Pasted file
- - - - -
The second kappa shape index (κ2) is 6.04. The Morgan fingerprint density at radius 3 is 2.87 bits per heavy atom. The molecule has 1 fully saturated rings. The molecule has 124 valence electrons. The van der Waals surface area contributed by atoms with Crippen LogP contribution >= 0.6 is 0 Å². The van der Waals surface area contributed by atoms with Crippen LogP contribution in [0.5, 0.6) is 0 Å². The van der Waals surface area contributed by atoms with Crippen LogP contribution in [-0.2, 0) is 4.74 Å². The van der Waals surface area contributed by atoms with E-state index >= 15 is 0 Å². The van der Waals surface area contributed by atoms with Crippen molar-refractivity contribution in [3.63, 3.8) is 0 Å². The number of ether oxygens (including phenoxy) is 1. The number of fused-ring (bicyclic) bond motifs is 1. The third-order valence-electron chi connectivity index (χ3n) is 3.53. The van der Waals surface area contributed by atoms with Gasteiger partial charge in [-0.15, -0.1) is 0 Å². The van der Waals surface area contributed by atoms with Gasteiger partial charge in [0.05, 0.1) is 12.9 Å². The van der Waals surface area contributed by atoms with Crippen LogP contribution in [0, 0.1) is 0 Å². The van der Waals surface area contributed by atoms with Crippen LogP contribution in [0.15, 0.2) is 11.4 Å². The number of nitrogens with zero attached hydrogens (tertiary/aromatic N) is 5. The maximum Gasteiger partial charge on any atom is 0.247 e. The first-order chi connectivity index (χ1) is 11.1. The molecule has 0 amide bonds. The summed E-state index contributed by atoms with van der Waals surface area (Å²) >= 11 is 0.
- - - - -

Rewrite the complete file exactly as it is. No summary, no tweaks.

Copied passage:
The second kappa shape index (κ2) is 6.04. The Morgan fingerprint density at radius 3 is 2.87 bits per heavy atom. The molecule has 1 fully saturated rings. The molecule has 124 valence electrons. The van der Waals surface area contributed by atoms with Crippen LogP contribution >= 0.6 is 0 Å². The van der Waals surface area contributed by atoms with Crippen LogP contribution in [0.5, 0.6) is 0 Å². The van der Waals surface area contributed by atoms with Crippen LogP contribution in [-0.2, 0) is 4.74 Å². The van der Waals surface area contributed by atoms with E-state index >= 15 is 0 Å². The van der Waals surface area contributed by atoms with Crippen molar-refractivity contribution in [3.63, 3.8) is 0 Å². The number of ether oxygens (including phenoxy) is 1. The number of fused-ring (bicyclic) bond motifs is 1. The third-order valence-electron chi connectivity index (χ3n) is 3.53. The van der Waals surface area contributed by atoms with Gasteiger partial charge in [-0.15, -0.1) is 0 Å². The van der Waals surface area contributed by atoms with Gasteiger partial charge in [0.05, 0.1) is 12.9 Å². The van der Waals surface area contributed by atoms with Crippen LogP contribution in [0, 0.1) is 0 Å². The van der Waals surface area contributed by atoms with Crippen LogP contribution in [0.15, 0.2) is 11.4 Å². The number of nitrogens with zero attached hydrogens (tertiary/aromatic N) is 5. The maximum Gasteiger partial charge on any atom is 0.247 e. The first-order chi connectivity index (χ1) is 11.1. The molecule has 0 amide bonds. The summed E-state index contributed by atoms with van der Waals surface area (Å²) >= 11 is 0.